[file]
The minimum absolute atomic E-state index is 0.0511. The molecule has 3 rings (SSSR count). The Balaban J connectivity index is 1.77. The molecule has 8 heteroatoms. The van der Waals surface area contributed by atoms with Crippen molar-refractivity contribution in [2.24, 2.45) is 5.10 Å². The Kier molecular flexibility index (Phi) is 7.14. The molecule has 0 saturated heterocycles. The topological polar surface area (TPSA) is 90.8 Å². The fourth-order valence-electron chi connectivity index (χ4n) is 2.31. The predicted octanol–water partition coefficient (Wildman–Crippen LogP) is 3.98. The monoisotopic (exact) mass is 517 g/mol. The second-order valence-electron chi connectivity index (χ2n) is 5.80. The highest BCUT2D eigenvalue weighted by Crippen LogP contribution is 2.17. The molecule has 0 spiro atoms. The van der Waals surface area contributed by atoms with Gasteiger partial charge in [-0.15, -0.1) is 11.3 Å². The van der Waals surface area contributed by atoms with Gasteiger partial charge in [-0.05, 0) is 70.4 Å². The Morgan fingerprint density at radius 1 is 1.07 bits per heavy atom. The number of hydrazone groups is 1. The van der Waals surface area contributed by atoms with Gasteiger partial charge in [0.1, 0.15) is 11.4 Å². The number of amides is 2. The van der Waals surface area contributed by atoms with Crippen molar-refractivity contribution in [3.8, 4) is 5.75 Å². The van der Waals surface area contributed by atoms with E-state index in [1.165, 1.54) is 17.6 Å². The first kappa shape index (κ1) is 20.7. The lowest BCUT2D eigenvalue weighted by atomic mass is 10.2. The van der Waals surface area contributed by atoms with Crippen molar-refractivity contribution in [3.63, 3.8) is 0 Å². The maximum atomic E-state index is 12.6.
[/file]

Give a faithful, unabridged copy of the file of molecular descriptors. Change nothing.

The minimum absolute atomic E-state index is 0.0511. The molecule has 3 rings (SSSR count). The Balaban J connectivity index is 1.77. The molecule has 8 heteroatoms. The van der Waals surface area contributed by atoms with Crippen molar-refractivity contribution in [2.24, 2.45) is 5.10 Å². The Kier molecular flexibility index (Phi) is 7.14. The molecule has 0 saturated heterocycles. The topological polar surface area (TPSA) is 90.8 Å². The fourth-order valence-electron chi connectivity index (χ4n) is 2.31. The predicted octanol–water partition coefficient (Wildman–Crippen LogP) is 3.98. The monoisotopic (exact) mass is 517 g/mol. The second-order valence-electron chi connectivity index (χ2n) is 5.80. The highest BCUT2D eigenvalue weighted by Crippen LogP contribution is 2.17. The molecule has 0 spiro atoms. The van der Waals surface area contributed by atoms with Gasteiger partial charge in [-0.15, -0.1) is 11.3 Å². The van der Waals surface area contributed by atoms with Gasteiger partial charge in [-0.05, 0) is 70.4 Å². The Morgan fingerprint density at radius 1 is 1.07 bits per heavy atom. The number of hydrazone groups is 1. The van der Waals surface area contributed by atoms with Gasteiger partial charge in [0.1, 0.15) is 11.4 Å². The number of amides is 2. The van der Waals surface area contributed by atoms with Crippen molar-refractivity contribution in [3.8, 4) is 5.75 Å². The van der Waals surface area contributed by atoms with E-state index in [1.165, 1.54) is 17.6 Å². The first kappa shape index (κ1) is 20.7. The lowest BCUT2D eigenvalue weighted by atomic mass is 10.2. The van der Waals surface area contributed by atoms with Crippen molar-refractivity contribution in [3.63, 3.8) is 0 Å². The maximum atomic E-state index is 12.6.